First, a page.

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University President Response To Questions On How To Handle Distressed, Disruptive Students

Utah State Univeristy

The president of Utah State University sent a memo to faculty and staff about the university’s code of conduct amid growing awareness of mental health issues and sexual violence on college campuses. 

President Noelle Cockett’s memo comes after faculty and staff at USU had questions about how to “best respond to distressed and disruptive students.” In it, she says the university offers many confidential and non-confidential services to help students work through personal problems that may lead them to drop out of school if not properly addressed.

Cockett says those “who work directly with students are in a unique position to recognize when students are in distress and direct them to needed resources – both on and off campus.”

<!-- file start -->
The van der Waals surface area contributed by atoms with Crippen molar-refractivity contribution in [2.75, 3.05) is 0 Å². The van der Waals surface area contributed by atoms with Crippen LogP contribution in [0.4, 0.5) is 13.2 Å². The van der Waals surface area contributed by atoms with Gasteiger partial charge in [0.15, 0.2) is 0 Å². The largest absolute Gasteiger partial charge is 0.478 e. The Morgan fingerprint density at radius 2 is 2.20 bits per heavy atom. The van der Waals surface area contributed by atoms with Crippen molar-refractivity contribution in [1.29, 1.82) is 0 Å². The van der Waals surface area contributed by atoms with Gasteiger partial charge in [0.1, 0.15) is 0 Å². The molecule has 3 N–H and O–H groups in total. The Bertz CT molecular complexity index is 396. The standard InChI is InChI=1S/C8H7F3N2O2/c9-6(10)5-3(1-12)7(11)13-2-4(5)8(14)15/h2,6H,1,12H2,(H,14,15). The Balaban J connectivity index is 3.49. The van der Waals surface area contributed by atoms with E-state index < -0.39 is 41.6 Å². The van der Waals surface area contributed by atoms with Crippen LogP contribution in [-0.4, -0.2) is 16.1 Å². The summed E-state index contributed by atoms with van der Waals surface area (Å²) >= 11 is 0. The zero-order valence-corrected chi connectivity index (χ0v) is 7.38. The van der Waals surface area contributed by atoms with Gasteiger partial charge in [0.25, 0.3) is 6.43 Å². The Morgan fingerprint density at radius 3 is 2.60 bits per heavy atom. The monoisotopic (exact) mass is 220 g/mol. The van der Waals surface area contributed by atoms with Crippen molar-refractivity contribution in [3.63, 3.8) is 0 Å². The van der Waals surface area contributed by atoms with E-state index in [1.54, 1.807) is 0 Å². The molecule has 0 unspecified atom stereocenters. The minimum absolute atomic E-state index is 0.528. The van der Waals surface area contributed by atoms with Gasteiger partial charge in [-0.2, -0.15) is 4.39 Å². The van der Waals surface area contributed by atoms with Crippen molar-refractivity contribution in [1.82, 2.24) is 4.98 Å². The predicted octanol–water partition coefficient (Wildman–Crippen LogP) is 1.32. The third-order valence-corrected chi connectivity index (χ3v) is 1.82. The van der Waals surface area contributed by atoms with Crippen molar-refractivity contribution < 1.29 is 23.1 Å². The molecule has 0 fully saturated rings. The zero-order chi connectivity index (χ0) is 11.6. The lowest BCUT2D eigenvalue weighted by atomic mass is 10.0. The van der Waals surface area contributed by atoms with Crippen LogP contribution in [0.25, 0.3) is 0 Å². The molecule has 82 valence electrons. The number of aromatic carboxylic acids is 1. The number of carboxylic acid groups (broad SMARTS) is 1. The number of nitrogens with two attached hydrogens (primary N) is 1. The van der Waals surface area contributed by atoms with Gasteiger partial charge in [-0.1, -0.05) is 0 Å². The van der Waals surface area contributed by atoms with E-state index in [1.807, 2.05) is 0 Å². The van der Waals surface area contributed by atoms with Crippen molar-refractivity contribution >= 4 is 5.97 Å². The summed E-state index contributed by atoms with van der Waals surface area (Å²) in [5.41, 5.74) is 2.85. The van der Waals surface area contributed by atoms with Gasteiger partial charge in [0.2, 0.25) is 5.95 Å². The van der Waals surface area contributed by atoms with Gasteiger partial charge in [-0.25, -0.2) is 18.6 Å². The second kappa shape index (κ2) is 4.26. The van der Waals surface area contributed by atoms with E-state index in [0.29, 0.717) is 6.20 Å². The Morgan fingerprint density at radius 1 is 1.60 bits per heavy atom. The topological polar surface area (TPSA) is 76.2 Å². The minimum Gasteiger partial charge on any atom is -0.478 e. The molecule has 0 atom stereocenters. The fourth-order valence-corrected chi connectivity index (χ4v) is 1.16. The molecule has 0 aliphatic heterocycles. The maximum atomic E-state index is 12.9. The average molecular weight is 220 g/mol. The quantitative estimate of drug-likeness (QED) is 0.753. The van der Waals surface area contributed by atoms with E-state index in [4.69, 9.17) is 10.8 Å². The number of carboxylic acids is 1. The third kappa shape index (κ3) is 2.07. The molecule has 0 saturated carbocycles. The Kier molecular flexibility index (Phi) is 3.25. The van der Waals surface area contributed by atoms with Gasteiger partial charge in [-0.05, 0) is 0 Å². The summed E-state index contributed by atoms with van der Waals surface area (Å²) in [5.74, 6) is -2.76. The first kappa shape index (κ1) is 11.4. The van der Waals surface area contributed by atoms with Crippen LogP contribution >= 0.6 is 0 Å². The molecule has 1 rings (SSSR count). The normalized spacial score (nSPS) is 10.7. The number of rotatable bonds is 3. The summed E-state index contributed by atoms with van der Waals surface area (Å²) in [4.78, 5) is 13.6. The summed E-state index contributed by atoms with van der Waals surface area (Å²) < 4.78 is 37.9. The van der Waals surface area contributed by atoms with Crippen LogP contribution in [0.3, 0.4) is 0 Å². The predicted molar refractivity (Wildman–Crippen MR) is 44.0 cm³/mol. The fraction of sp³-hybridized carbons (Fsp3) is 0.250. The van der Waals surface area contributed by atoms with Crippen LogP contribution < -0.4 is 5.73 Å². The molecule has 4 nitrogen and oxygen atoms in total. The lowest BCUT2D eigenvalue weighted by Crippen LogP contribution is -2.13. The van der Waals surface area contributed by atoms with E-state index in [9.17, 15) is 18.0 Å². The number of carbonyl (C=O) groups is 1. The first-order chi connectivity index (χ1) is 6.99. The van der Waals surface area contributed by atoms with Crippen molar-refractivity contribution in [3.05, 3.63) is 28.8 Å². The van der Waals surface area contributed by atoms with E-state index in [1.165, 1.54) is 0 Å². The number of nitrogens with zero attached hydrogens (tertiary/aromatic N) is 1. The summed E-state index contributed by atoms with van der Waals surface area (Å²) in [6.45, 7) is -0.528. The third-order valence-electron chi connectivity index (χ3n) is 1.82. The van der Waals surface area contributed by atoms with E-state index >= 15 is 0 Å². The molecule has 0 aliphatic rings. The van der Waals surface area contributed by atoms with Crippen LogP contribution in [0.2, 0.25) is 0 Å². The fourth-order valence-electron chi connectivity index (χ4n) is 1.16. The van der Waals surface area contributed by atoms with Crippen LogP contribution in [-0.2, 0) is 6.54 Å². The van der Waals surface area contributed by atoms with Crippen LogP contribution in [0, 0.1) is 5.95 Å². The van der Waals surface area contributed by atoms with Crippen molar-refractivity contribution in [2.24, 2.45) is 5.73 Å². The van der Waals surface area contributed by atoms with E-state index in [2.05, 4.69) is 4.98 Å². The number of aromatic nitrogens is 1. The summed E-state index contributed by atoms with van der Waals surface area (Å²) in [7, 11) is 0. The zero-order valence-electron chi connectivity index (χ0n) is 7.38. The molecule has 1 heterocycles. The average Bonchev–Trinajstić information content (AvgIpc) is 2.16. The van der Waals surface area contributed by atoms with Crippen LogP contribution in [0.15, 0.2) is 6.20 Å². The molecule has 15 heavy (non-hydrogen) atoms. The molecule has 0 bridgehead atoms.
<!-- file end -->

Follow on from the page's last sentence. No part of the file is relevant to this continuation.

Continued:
An organization at the university called the Division of Student Affairs created an online guidehelping USU employees help students in need. 

The guide helps staff and faculty learn how to recognize symptoms of distress in student. Some symptoms include being withdrawn, irritable, confused or overly anxious. Behavior to be cautious about include students seeking constant attention, expressing bizarre behavior or communicating suicidal thoughts. There’s also guides on how to handle disruptive students.